The science and technology ministry has come up with four options on the future of the trouble-prone Monju fast-breeder reactor, including one to pull the plug on the controversial technology in light of the Fukushima nuclear crisis.
The ministry presented the options Wednesday during a meeting of the Japan Atomic Energy Commission, which has been reviewing the national policy of establishing a nuclear fuel reprocessing cycle that would draw heavily on Monju.
For the first time, the panel will officially study the possibility of decommissioning the reactor.
One of the other options would be to maintain the existing plan and test-run the reactor for about 10 years with the aim of developing its technology to the stage it can be put to practical use.
Another would be to continue test operations for now and decide later whether to keep going based on the results.
The final option would be shifting the reactor’s purpose to burning radioactive waste as part of an international effort.
Monju, located in Tsuruga, Fukui Prefecture, had been considered a key component in developing a national nuclear fuel cycle, in which spent fuel from nuclear power plants would be reprocessed for reuse as plutonium-uranium mixed oxide, or MOX, fuel.
The original goal was for Monju to use spent fuel from other nuclear facilities and produce more fuel than it consumes. But the reactor has been plagued by mishaps, casting doubt on the project’s viability.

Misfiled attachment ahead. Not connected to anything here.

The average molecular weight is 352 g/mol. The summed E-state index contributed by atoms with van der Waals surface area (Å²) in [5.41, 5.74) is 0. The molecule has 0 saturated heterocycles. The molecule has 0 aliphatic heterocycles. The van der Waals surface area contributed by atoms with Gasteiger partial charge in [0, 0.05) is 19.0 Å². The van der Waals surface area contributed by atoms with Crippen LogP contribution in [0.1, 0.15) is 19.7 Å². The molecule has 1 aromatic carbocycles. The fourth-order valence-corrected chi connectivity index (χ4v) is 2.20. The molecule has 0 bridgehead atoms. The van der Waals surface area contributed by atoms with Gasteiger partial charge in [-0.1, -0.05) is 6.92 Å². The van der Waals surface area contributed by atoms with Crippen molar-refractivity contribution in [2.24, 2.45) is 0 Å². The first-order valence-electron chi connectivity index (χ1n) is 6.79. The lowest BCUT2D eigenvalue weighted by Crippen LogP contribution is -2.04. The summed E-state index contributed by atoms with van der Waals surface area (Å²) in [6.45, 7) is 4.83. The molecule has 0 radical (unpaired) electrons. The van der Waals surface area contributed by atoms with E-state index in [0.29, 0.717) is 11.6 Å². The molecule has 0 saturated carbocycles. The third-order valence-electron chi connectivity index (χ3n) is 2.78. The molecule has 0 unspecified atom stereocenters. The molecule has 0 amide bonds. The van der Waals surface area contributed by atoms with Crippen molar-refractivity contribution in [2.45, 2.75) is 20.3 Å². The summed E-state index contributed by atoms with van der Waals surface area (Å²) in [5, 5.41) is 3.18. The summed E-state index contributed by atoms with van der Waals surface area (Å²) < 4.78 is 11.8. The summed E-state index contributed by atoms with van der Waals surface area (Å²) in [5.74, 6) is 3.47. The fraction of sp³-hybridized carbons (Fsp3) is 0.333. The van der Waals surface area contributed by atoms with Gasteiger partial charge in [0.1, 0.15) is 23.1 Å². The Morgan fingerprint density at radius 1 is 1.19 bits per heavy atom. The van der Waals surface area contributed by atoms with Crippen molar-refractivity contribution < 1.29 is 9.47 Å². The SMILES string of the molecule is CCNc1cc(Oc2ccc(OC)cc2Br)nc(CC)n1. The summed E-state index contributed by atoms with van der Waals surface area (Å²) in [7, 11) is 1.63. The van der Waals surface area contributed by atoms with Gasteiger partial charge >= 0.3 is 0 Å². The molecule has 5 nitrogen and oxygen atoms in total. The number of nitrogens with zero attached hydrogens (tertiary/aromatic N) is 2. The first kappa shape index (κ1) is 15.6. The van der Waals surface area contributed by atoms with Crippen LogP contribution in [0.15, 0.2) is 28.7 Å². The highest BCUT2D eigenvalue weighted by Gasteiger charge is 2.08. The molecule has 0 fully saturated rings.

The Ministry of Education, Culture, Sports, Science and Technology proposed the four options in response to the panel’s review of the nuclear fuel cycle policy. If that policy is scrapped, possible alternatives include burying spent nuclear fuel deep underground for direct disposal or continuing to pursue the reprocessing of spent fuel.
A kernel of progress
A group of researchers said Wednesday they have found that activated carbon made from corn cores is highly capable of absorbing cesium, raising expectations it could be used to prevent cesium contamination of farm products by the Fukushima No. 1 nuclear complex.
“The contamination could be blocked by mixing the activated carbon with (farm) soil,” the group of researchers from the environmental health research center of the Iwate Prefectural Government and from Iwate University said.
Activated carbon made by burning corn cores, particularly those cultivated in the red soil in Dalian, China, is highly effective in absorbing hazardous metals and pesticides, according to Akira Sasaki, 59, senior researcher at the research center.
After the Fukushima nuclear accident broke out in March 2011, the group grew cabbage in two types of land with cesium in the ground — one with the activated carbon from Dalian and the other without it. The researchers found that the cabbage cultivated in the Dalian soil had around 60 percent less cesium.